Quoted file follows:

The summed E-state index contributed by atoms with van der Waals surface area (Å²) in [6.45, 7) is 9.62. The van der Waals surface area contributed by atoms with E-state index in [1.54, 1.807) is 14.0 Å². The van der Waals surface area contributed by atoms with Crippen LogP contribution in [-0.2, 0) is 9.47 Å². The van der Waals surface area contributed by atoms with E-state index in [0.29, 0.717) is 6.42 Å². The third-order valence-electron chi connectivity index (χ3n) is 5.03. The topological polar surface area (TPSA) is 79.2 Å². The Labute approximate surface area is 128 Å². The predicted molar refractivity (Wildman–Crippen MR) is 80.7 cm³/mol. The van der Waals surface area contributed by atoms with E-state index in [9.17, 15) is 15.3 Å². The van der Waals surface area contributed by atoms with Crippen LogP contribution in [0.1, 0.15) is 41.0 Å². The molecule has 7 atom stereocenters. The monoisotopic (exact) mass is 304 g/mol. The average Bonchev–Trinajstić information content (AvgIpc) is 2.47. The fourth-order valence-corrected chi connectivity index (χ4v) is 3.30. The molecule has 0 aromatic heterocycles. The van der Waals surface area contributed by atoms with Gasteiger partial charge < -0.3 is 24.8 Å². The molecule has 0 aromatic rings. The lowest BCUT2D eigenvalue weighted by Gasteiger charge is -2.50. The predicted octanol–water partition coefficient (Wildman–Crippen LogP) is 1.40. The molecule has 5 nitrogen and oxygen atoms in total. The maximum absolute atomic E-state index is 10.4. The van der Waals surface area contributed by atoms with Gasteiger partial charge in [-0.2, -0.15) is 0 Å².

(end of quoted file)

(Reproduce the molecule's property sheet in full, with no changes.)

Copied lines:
The summed E-state index contributed by atoms with van der Waals surface area (Å²) in [6.45, 7) is 9.62. The van der Waals surface area contributed by atoms with E-state index in [1.54, 1.807) is 14.0 Å². The van der Waals surface area contributed by atoms with Crippen LogP contribution in [-0.2, 0) is 9.47 Å². The van der Waals surface area contributed by atoms with E-state index in [0.29, 0.717) is 6.42 Å². The third-order valence-electron chi connectivity index (χ3n) is 5.03. The topological polar surface area (TPSA) is 79.2 Å². The Labute approximate surface area is 128 Å². The predicted molar refractivity (Wildman–Crippen MR) is 80.7 cm³/mol. The van der Waals surface area contributed by atoms with E-state index in [9.17, 15) is 15.3 Å². The van der Waals surface area contributed by atoms with Crippen LogP contribution in [0.1, 0.15) is 41.0 Å². The molecule has 7 atom stereocenters. The monoisotopic (exact) mass is 304 g/mol. The average Bonchev–Trinajstić information content (AvgIpc) is 2.47. The fourth-order valence-corrected chi connectivity index (χ4v) is 3.30. The molecule has 0 aromatic heterocycles. The van der Waals surface area contributed by atoms with Gasteiger partial charge < -0.3 is 24.8 Å². The molecule has 0 aromatic rings. The lowest BCUT2D eigenvalue weighted by Gasteiger charge is -2.50. The predicted octanol–water partition coefficient (Wildman–Crippen LogP) is 1.40. The molecule has 5 nitrogen and oxygen atoms in total. The maximum absolute atomic E-state index is 10.4. The van der Waals surface area contributed by atoms with Gasteiger partial charge in [-0.2, -0.15) is 0 Å².